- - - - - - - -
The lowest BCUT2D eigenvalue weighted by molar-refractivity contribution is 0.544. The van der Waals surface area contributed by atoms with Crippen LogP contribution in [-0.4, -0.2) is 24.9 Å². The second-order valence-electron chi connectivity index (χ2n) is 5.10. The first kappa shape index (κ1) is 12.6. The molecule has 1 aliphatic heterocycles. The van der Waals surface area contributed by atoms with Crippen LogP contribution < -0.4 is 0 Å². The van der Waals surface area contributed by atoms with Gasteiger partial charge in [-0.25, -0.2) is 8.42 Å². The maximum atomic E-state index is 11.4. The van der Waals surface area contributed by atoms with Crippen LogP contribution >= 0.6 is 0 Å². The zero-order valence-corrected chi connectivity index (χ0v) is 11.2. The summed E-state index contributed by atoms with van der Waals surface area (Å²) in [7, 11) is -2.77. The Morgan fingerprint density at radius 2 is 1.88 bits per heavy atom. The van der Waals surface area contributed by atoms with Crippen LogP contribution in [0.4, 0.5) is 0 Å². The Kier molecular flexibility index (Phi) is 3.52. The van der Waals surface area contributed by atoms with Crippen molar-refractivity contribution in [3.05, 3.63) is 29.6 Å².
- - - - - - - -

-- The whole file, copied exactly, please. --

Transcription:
The lowest BCUT2D eigenvalue weighted by molar-refractivity contribution is 0.544. The van der Waals surface area contributed by atoms with Crippen LogP contribution in [-0.4, -0.2) is 24.9 Å². The second-order valence-electron chi connectivity index (χ2n) is 5.10. The first kappa shape index (κ1) is 12.6. The molecule has 1 aliphatic heterocycles. The van der Waals surface area contributed by atoms with Crippen LogP contribution < -0.4 is 0 Å². The van der Waals surface area contributed by atoms with Gasteiger partial charge in [-0.25, -0.2) is 8.42 Å². The maximum atomic E-state index is 11.4. The van der Waals surface area contributed by atoms with Crippen LogP contribution >= 0.6 is 0 Å². The zero-order valence-corrected chi connectivity index (χ0v) is 11.2. The summed E-state index contributed by atoms with van der Waals surface area (Å²) in [7, 11) is -2.77. The Morgan fingerprint density at radius 2 is 1.88 bits per heavy atom. The van der Waals surface area contributed by atoms with Crippen LogP contribution in [0.4, 0.5) is 0 Å². The Kier molecular flexibility index (Phi) is 3.52. The van der Waals surface area contributed by atoms with Crippen molar-refractivity contribution in [3.05, 3.63) is 29.6 Å².